"He's lost his horn. It doesn't matter. Maybe it's a blessing in disguise."

"I'll just imagine he had an operation. The horn was removed to make him feel less-freakish! Now he will feel more at home with the other horse, the ones who don't have horns....".

These two quotes suggest that Laura is finally escaping her illusionary world. Her encounter with Jim has made her think that she might have a chance to survive the real world. "I'll just imagine he had an operation", the unicorn is like Laura in this because it has lost its horn and it fits in with the rest of the figures. The meeting she has had with Jim is "the operation" she has had done to her and she feels as if she will fit in with the world now. Jim tells her the news that he is engaged and she gives him the unicorn as a souvenir which can be interpreted as her giving away her ability to fit in with the world and retreats into illusory world of the glass menagerie never to come out again.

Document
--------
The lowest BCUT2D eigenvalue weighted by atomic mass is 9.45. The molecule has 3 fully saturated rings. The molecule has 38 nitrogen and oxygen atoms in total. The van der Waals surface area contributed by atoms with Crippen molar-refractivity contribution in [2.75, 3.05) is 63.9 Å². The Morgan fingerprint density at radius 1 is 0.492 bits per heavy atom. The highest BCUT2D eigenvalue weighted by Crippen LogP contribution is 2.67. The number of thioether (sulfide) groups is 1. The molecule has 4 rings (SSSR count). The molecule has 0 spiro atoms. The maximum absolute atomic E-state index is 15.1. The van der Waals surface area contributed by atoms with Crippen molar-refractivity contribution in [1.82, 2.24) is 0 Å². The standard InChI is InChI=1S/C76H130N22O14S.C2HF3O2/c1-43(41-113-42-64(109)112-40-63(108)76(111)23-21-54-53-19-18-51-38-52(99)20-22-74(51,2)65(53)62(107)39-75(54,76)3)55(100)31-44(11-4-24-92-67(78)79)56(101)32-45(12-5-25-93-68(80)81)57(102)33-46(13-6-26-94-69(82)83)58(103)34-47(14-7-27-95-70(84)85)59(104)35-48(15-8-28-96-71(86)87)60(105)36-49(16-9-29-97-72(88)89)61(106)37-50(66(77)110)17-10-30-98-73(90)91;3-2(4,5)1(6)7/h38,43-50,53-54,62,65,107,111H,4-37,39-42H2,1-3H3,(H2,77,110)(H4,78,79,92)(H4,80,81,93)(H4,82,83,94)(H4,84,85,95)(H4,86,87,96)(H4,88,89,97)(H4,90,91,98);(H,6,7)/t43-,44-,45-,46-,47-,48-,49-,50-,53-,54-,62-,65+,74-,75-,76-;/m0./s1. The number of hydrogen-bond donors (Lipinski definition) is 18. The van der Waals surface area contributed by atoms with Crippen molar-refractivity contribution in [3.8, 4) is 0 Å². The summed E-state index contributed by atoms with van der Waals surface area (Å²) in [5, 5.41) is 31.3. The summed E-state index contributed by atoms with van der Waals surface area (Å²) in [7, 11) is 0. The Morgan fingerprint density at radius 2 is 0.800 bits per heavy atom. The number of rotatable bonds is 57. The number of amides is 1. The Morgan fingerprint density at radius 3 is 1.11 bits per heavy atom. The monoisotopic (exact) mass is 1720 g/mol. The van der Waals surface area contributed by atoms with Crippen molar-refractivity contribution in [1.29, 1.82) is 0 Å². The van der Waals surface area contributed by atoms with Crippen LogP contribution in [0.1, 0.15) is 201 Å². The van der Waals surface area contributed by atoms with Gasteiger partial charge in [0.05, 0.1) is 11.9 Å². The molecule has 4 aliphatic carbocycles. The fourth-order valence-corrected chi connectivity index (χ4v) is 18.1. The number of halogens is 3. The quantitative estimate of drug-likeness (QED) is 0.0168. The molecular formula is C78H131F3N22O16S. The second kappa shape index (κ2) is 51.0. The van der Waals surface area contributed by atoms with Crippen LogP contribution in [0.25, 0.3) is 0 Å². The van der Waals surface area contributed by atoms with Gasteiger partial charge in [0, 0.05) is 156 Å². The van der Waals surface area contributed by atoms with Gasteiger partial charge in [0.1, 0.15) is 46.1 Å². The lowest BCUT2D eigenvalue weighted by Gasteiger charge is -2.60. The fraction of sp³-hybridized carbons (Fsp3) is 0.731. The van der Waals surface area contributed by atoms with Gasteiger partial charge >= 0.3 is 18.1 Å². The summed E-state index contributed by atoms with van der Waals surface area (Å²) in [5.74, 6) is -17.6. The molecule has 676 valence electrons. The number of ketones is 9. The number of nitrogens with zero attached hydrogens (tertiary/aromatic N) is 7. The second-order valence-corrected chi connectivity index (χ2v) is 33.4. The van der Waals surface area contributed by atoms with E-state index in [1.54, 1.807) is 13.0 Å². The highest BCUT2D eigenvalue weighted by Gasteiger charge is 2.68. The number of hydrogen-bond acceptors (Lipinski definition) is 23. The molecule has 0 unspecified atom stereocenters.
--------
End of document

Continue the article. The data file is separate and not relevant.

Tom acts as two roles in the play; as the narrator and a character. He struggles with being a hard worker, a protector of his loved ones, and a fulfiller of his dreams. Tom wishes for a sense of independence by escaping the pressures that come from his dysfunctional family life. Tom needs to feel a sense of adulthood. He feels like a child because his mother is constantly telling him what to do. He uses forms of escapes to remove himself from the stresses and strains Laura and his mother place upon him, such as the cinema which he visits frequently through the play. He is imaginative and articulate which is contradictory to the attributes of Amanda. We can tell Tom yearns for a life of adventure and freedom, but feels he can‘t fulfil because he doesn't want to hurt Amanda and Laura

"I'm going to opium dens! Yes, opium dens, dens of vice and criminal hang- outs, mother. I've joined the Hogan gang, I'm a hired assassin, I carry a tommy-gun in a violin case…"